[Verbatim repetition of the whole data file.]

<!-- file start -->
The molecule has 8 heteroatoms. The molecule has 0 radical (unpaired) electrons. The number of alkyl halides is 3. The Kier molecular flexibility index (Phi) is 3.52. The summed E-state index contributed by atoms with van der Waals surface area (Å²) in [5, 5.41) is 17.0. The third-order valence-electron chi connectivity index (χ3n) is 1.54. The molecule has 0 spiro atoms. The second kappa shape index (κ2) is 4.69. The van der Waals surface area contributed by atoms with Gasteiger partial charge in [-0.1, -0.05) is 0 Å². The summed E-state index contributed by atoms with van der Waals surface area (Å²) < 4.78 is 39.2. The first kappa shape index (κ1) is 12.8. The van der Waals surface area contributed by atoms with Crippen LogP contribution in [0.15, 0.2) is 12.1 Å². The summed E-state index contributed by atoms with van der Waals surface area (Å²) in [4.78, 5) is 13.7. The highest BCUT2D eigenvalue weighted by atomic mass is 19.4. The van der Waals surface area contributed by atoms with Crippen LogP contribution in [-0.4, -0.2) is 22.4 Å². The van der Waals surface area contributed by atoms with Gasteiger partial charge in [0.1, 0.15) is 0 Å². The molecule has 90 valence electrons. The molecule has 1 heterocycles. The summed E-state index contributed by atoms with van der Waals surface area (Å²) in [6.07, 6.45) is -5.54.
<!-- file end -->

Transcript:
The molecule has 8 heteroatoms. The molecule has 0 radical (unpaired) electrons. The number of alkyl halides is 3. The Kier molecular flexibility index (Phi) is 3.52. The summed E-state index contributed by atoms with van der Waals surface area (Å²) in [5, 5.41) is 17.0. The third-order valence-electron chi connectivity index (χ3n) is 1.54. The molecule has 0 spiro atoms. The second kappa shape index (κ2) is 4.69. The van der Waals surface area contributed by atoms with Gasteiger partial charge in [-0.1, -0.05) is 0 Å². The summed E-state index contributed by atoms with van der Waals surface area (Å²) < 4.78 is 39.2. The first kappa shape index (κ1) is 12.8. The van der Waals surface area contributed by atoms with Crippen LogP contribution in [0.15, 0.2) is 12.1 Å². The summed E-state index contributed by atoms with van der Waals surface area (Å²) in [4.78, 5) is 13.7. The highest BCUT2D eigenvalue weighted by atomic mass is 19.4. The van der Waals surface area contributed by atoms with Crippen LogP contribution in [-0.4, -0.2) is 22.4 Å². The van der Waals surface area contributed by atoms with Gasteiger partial charge in [0.1, 0.15) is 0 Å². The molecule has 90 valence electrons. The molecule has 1 heterocycles. The summed E-state index contributed by atoms with van der Waals surface area (Å²) in [6.07, 6.45) is -5.54.